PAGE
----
Chronique 112 - Jean Caze

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Chronique 112 - Jean Caze

Post by Serge » Thu Nov 08, 2007 2:56 pm

Jean Caze, Jazz Trumpeter extraordinaire

He is not a household name among Haitians, at least, not yet; but I think that is not too far down the road, if it has not happened already. I am speaking of this young, dynamic, fantastic Haitian trumpet player called Jean Caze. To tell you the truth, I did not about him until I saw his CD on a Haitian website, trumpet in hands and blowing. My first decision was of course to buy the CD and what I sensed was totally correct. I may have been late “discovering”him, (the CD was released in August 2006), but I have been thoroughly enjoying his CD and nothing made me happier than when I learnt, on a Haitian radio station, that Jean Caze had been selected to participate in the prestigious Thelonious Monk Jazz Trumpet Competition. Boy! It did not take him long to climb so many steps to reach, if those who are familiar with these activities know what I am talking about.

Those who follow jazz are surely aware that some of the greatest new jazz musicians have participated in these contexts: Marcus Roberts, Terence Blanchard, Roy Hargrove and so many more. To give you an idea o what I am talking about, this year, the members of he jury awarding the prizes were: Herb Alpert, Terence Blanchard, Roy Hargrove, Hugh Masekela, Don Sickler and Clark Terry, some of the most prestigious trumpet players around. So Jean Caze came in second place, receiving a prize of $10 000. That gives you an idea of how far he reached and what kind of company he is with.

The CD, entitled: Jean Caze - Miami Jazz Scene , opens with a beautiful composition by Jean Caze entitled: Haitian Peace Song. Caze, playing a muted trumpet does a magnificent job of translating his thought and communicating with to us through his trumpet. With reason, he is being compared to Miles Davis and that is quite a compliment. His approach does remind Miles Davis, and also I also hear something from the great jazz trumpet player Nat Adderley. Caze's sound is quite melodious, lyrical, reflecting at times a certain melancholy. These feelings are in evidence in “Haitian Peace song”, or in Tune No. 4, “Aint nuthin wrong”, or Tune No. 3, “Love, Love”. Tune No. 6 is another beautiful song which Caze approaches with such sensitivity, caressing every note on his trumpet. His solo is simply exquisite. The last tune on the CD is the song made famous by the Duke Ellington Orchestra: “Caravan”. This song has been recorded by countless jazz artists throughout the years, but as far as I know, no one had given it the kind of treatment that Caze does on his album. It is mind blowing. Just when you thought that everything possible had been done with the song, in comes Caze, with a mix of funk, jazz fusion that would please Miles Davis and Herbie Hancock, two key authors of the so-called Jazz fusion. As you listen to the introduction, you are constantly wondering where Caze is going and how he will introduce the melody. This is an example of how complex and innovative he can be in his music, not being confined in one genre or another. It is therefore no wonder that he reached so high in the Thelonious Monk Competition. Caze is also quite a composer, having written 8 of the 9 tunes on the album.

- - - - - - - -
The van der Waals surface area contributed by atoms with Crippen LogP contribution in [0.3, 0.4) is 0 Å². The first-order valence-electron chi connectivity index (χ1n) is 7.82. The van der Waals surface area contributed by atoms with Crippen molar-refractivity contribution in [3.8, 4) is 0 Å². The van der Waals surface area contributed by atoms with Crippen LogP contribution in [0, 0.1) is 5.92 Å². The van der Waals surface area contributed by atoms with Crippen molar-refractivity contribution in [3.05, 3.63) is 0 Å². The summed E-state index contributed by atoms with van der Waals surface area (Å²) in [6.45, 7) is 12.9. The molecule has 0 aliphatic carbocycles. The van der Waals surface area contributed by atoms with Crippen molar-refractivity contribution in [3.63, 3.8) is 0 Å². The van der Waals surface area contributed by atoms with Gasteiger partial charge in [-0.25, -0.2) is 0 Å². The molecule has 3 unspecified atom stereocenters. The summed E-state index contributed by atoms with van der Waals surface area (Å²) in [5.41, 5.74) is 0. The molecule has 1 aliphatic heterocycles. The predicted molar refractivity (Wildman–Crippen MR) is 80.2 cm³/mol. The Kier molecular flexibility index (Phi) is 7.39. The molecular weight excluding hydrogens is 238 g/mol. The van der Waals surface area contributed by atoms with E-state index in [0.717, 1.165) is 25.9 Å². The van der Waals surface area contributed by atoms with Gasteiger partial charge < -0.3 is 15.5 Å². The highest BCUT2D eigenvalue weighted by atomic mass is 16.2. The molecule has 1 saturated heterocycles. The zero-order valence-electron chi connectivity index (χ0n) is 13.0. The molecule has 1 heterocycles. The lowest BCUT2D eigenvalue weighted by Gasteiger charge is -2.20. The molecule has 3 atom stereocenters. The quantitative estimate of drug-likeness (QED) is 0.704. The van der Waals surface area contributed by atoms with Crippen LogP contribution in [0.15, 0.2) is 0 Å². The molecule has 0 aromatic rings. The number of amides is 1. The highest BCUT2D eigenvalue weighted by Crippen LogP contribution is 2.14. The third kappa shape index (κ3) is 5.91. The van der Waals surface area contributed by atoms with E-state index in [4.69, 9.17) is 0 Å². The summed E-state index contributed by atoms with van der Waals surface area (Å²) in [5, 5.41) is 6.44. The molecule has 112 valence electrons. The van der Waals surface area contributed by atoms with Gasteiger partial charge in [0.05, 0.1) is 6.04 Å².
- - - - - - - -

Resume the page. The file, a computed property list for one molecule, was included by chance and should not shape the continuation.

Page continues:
Jean Caze is one more name to be added to the Haitian Jazz Hall of fame whose list is slowly, but surely growing. For the jazz lovers in general, and Haitian jazz in particular, you are in for a treat, believe. Jean Caze's style is very accessible and after this great performance at the Thelonious Monk Jazz Competition, he is the man to be watched, for, if history is our guide, he is on the same path as the likes of Terence Blanchard, Wynston Marsalis, Roy Hargrove and so on. More power to him indeed!

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